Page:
int pyramidHeight;
    printf("Hello there and welcome to the pyramid creator program\n");
    printf("Please enter a non negative INTEGER from 0 to 23\n");
    scanf("%d", &pyramidHeight);
    while (pyramidHeight < 0 || pyramidHeight > 23) {
        scanf("%d", &pyramidHeight);
    }
    return pyramidHeight;
}

void printSpaces(const int numSpaces) {
    for (int i = 0; i < numSpaces; i++) {
        printf(" ");
    }
}

void printHashes(const int numHashes) {
    for (int i = 0; i < numHashes; i++) {
        printf("#");
    }
}

int main(void) {
    const int pyramidHeight = getValidHeight();
    for (int tall = 0; tall < pyramidHeight; tall++) {
        printSpaces(pyramidHeight - tall + 1);
        printHashes(tall + 1);
        printf("\n");
    }

    return 0;
}

Now when I look at the main function, I don't have to worry about the details of how printSpaces actually prints the spaces. I have already forgotten if it uses a for loop or a while loop. This frees my brain up to think about other things.

Stage 6: Introducing variables and choosing good names for variables

Our main function is now easy to read. We are ready to start thinking about what it actually does. Each iteration of the for loop prints a certain number of spaces followed by a certain number of hashes followed by a new line. Since the spaces are printed first, they will all be on the left, which is what we want to get the picture it gives us.

Since new lines are printed below old lines on the terminal, a value of zero for tall corresponds to the top row of the pyramid.

With these things in mind, let's introduce two new variables, numSpaces and numHashes for the number of spaces and hashes to be printed in an iteration. Since the value of these variables does not change in a single iteration, we can make them constants. Also let's change the name of tall (which is an adjective and hence a bad name for an integer) to distanceFromTop. Our new main method looks like this

int main(void) {
    const int pyramidHeight = getValidHeight();

    for (int distanceFromTop = 0; distanceFromTop < pyramidHeight; distanceFromTop++) {
        const int numSpaces = pyramidHeight - distanceFromTop + 1;
        const int numHashes = distanceFromTop + 1;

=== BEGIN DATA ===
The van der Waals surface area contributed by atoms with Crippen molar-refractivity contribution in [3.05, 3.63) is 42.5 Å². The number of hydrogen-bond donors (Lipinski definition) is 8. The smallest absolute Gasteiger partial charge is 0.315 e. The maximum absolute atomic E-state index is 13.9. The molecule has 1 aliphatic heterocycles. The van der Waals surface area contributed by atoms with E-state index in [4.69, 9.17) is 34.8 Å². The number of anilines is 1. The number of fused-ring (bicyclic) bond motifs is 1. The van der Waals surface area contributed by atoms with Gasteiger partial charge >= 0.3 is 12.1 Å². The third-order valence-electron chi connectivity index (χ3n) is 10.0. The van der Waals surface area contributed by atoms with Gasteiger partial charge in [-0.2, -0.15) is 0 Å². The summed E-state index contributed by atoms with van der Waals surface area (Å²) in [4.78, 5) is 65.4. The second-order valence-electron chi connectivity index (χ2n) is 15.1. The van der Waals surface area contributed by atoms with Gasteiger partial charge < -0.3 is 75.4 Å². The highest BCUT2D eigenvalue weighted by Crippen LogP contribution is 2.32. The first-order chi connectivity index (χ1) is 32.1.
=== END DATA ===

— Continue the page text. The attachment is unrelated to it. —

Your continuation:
printSpaces(numSpaces);
        printHashes(numHashes);
        printf("\n");
    }

    return 0;
}

Stage 7: Why are numSpaces and numHashes what they are?

Everything is coming together now. The only thing left to figure out is the formulas that give numSpaces and numHashes.

Let's start with numHashes because it is easier to understand. We want numHashes to be one when the distance from the top is zero, and we want numHashes to increase by one whenever the distance from the top does, so the correct formula is numHashes = distanceFromTop + 1.

Now for numSpaces. We know that every time the distance from the top increases, a space turns into a hash, and so there is one less space. Thus the expression for numSpaces should have a -distanceFromTop in it. But how many spaces should the top row have? Since the top row already has a hash, there are pyramidHeight - 1 hashes that need to be made, so there must be at least pyramidHeight - 1 spaces so they can be turned into hashes. In the code we have chosen pyramidHeight + 1 spaces in the top row, which is two more than pyramidHeight - 1, and so has the effect of moving the whole picture right by two spaces.

Conclusion

You were only asking how the two inner loops worked, but I gave a very long answer. This is because I thought the real problem was not that you didn't understand how for loops work sufficiently well, but rather that your code was difficult to read and so it was hard to tell what anything was doing. So I showed you how I would have written the program, hoping that you would think it is easier to read, so you would be able to see what is going on more clearly, and hopefully so you could learn to write clearer code yourself.

How did I change the code? I changed the names of the variables so it was clear what the role of each variable was; I introduced new variables and tried to give them good names as well; and I moved some of the lower level code involving input and output and the logic of printing characters a certain number of times into their own methods. This last change greatly decreased the number of lines in the main function , got rid of the nesting of for loops in the main function, and made the key logic of the program easy to see.

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6  
+ for your efforts to explain. –  Grijesh Chauhan Jan 19 at 10:08
1  
Very well explained answer. Sometime it's better to wait and get a great answer like yours. [+1] for that. –  Gabriel L. Jan 19 at 13:58